World-Class Lessons from World Cup Coaches

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Photo: AC Moraes

People around the globe are tuning in to the FIFA World Cup. Even overloaded project managers will manage to find time to watch some of the global football championship coverage and root for their team. 

I can't help but find parallels between what happens on the pitch and some of the challenges we face as project managers. Both successful World Cup coaches and project managers spend a lot of time giving direction to a team to mitigate unexpected events. Here are four lessons to take away from these coaches that could help ensure your project produces winning results in the face of the unforeseen:

1. Set starters and specialists. World Cup coaches know what skills key team members must have to win games. They also have intimate knowledge of their players' skills, capacities, endurance and adaptability to changing conditions. That knowledge allows coaches to pick the players they want to start the game as well as those specialists to enter the field when the key players need support. 

Project managers should also know who the key team members are to have at the start of a project and the specialized resources -- such as subject matter experts on the business or work planners -- needed toward project completion to ensure success. 

2. Be a coach, not a player. One of the more risky tendencies for a coach is to try to teach his own playing expertise to the team members. Yet the best World Cup coaches focus on making the team perform well as a whole, not on providing detailed instruction on ball technique. Specialized coaches (for physical training or goaltending, for example) and fellow team members should provide this detailed level of instruction, leaving the World Cup coach free to direct the overall flow of the game. 

Project managers can do the same by identifying and employing specialized resources that can assist team members with fundamentals, such as writing good requirements and creating work plans. This frees up the project manager to focus on solving risks and issues across the project.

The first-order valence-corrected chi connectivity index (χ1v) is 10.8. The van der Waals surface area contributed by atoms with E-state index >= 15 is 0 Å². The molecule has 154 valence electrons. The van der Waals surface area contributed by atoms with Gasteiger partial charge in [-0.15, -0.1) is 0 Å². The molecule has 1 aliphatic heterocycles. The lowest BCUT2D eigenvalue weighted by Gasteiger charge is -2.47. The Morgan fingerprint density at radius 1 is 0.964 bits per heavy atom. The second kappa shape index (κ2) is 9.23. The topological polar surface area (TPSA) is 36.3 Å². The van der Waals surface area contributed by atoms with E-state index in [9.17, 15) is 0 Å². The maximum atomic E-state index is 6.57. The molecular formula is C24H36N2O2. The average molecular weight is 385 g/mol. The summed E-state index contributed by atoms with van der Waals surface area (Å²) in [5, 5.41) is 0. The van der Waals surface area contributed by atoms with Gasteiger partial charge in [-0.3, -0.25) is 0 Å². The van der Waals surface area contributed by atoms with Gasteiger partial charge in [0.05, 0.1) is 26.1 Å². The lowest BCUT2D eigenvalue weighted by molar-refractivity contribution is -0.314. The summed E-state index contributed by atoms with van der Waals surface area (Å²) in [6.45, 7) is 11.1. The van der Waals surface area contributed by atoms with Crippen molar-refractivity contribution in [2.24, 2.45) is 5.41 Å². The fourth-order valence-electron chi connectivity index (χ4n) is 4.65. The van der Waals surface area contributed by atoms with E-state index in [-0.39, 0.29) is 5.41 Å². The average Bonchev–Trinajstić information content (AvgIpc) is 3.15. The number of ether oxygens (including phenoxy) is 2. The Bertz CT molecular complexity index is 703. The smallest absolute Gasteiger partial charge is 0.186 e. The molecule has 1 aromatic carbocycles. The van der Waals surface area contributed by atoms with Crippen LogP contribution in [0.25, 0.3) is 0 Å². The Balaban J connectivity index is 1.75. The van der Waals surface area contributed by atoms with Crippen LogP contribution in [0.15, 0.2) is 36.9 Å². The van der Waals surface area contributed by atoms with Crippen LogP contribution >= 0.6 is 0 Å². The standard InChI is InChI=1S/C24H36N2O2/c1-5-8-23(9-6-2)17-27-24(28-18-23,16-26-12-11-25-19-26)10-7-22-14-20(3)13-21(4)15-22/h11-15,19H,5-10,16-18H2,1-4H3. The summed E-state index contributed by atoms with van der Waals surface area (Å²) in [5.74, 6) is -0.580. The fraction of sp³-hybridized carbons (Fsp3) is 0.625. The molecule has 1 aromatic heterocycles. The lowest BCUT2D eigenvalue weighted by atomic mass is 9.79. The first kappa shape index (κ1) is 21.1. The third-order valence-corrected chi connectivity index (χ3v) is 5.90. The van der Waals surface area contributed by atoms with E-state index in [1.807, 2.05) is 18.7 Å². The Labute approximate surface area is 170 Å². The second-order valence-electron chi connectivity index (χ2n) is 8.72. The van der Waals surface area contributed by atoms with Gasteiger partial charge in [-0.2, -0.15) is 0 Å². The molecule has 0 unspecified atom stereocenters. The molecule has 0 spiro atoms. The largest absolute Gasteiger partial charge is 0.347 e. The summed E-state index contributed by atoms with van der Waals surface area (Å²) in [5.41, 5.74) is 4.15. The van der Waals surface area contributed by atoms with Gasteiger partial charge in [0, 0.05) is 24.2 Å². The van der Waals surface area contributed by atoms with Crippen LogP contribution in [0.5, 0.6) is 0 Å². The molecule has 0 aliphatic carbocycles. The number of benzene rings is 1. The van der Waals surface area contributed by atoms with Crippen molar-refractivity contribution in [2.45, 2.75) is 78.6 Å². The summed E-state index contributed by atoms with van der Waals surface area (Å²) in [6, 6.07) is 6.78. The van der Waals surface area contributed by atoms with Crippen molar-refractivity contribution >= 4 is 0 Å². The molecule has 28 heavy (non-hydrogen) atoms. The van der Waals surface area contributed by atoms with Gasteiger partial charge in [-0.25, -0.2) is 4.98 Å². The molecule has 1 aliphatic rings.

3. Make sure everyone knows the plays. World Cup coaches go to great lengths to employ existing plays that are a good match for their players. In addition, they spend time creating new plays that can be used in unexpected conditions that can come up during a game. The World Cup coach spends a lot of preparation and practice time with the team making sure the plays are executed in a smooth and efficient manner. 

Project managers can do the same by identifying the right approaches -- that is, methods, processes and tools -- and spending time with the team to practice the execution of these approaches.

4. Provide feedback on results. At the end of every game, World Cup coaches spend time with the team as well as the media, sharing their thoughts on the outcome of the game. In addition, they will frequently share key decisions and outcomes that resulted in a win or loss for the team. World Cup coaches do this in a manner that reflects the overall effort of the team as opposed to the efforts of a few key players. 

Project managers should provide this type of feedback at regular intervals throughout the project, especially during project status meetings. Projects also have the equivalent of media attention in the form of sponsors, so project managers should openly provide the same type of feedback on a regular basis.  

What behaviors and practices have you seen that might help project managers create winning projects?
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